Corduroy is Back!

Corduroy Takes a Bow – Viola Davis and Jody Wheeler, based on characters created by Don Freeman,      Viking, Penguin Random House, 2018

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In his fifty years, Corduroy the Bear has had a couple of close calls. Nearly ignored in a toy store, left behind in a laundromat, he has always been reunited with his friend, Lisa, reassuring children that people will look out for them and reward them with the affection they need and deserve.  In actress and author Viola Davis’ new book, Corduroy goes to the theater, where he is accidentally transformed from a spectator to an actor. He is acclaimed in his new, if brief, career, but is happiest returning home to Lisa’s apartment and her homemade doll stage, where two carefully aimed flashlights illuminate her original play.

Don Freeman, the original creator of Corduroy, will be the subject of an upcoming show at the Museum of the City of New York, (link below). Viewers will be fascinated to learn about the multifaceted artist’s work, including his brilliant depictions of the New York City theater and jazz worlds, as well as everyday street scenes of the adopted home.  Freeman was immersed not only in the world of teddy bears, but of guys and dolls as well….

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In Corduroy Takes a Bow, Lisa’s mom takes both her and her bear to see their first theatrical performance.  Lisa is apprehensive at the scale of the building, and fascinated by the glorious surroundings. She is also too short to see over the man in the seat in front of her, and this leads to a series of events in which the hapless but calm bear learns about life both backstage and in front of an audience.  Davis communicates her love for the theater to young readers, as well as the tension of temporarily finding yourself where you don’t belong.  Corduroy doesn’t speak, but he does have child-like thoughts, and we admire his pluckiness and survival instinct. Stuck in a maze of scenery, he plants himself in an attractive prop, declaring, “Well…this is more like it. Not too high, not too low. This is just right…I love the theater!”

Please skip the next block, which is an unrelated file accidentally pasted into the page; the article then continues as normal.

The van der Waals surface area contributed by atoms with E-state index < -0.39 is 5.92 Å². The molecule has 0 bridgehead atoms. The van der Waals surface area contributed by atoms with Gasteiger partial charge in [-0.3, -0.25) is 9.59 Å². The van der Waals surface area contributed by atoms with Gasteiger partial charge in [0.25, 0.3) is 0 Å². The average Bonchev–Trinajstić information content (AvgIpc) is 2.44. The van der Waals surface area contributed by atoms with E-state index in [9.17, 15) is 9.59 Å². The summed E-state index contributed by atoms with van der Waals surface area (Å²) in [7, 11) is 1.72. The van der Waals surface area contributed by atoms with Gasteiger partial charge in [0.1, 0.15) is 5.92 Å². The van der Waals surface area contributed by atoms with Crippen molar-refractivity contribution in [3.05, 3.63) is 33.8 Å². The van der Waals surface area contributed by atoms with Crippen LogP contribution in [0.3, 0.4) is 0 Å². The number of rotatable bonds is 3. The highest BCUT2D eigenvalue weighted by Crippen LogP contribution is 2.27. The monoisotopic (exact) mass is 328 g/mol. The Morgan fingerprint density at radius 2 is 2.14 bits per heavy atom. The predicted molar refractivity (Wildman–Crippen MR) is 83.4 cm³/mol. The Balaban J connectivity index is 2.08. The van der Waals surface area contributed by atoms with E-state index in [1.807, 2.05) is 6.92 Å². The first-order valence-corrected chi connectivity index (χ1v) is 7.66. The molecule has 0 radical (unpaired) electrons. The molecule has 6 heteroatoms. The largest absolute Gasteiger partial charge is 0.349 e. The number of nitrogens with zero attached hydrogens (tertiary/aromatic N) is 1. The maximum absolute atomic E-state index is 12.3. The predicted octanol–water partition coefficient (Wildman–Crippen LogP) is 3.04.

Jody Wheeler has written previous continuations of Corduroy’s saga, including Corduroy Lost and Found. (Other Corduroy books have been illustrated by Lisa McCue, including a Hannukah book!  It isn’t easy to extend the work of a brilliant artist; the successor can imitate her model as closely or possible, or choose to reinterpret the character she has inherited.  Wheeler’s pictures are bright an appealing. She uses a similar color palette to Freeman’s and generally stays close to the spirit of his original creations.  She is most successful when she gives herself the opportunity to extend her model, as in the two page spread of Lisa’s doll show, as she guides a ballerina looking much like herself over an improvised tight rope in her little “theater.” Corduroy is enthroned on a rocking chair, while Lisa’s other toys, including one who seems to be Raymond Briggs’ Snowman, enjoy the show along with him.

Corduroy Takes a Bow brings Freeman’s character back to young readers. Davis has obviously undertaken a labor of love in using the bear to draw children into her own world of theater, and Wheeler’s pictures will not disappoint kids who love Corduroy.  Being fortunate enough to live in new York, I am looking forward to seeing the full scope of Freeman’s New York panorama in A City for Corduroy: Don Freeman’s New York.

 

 

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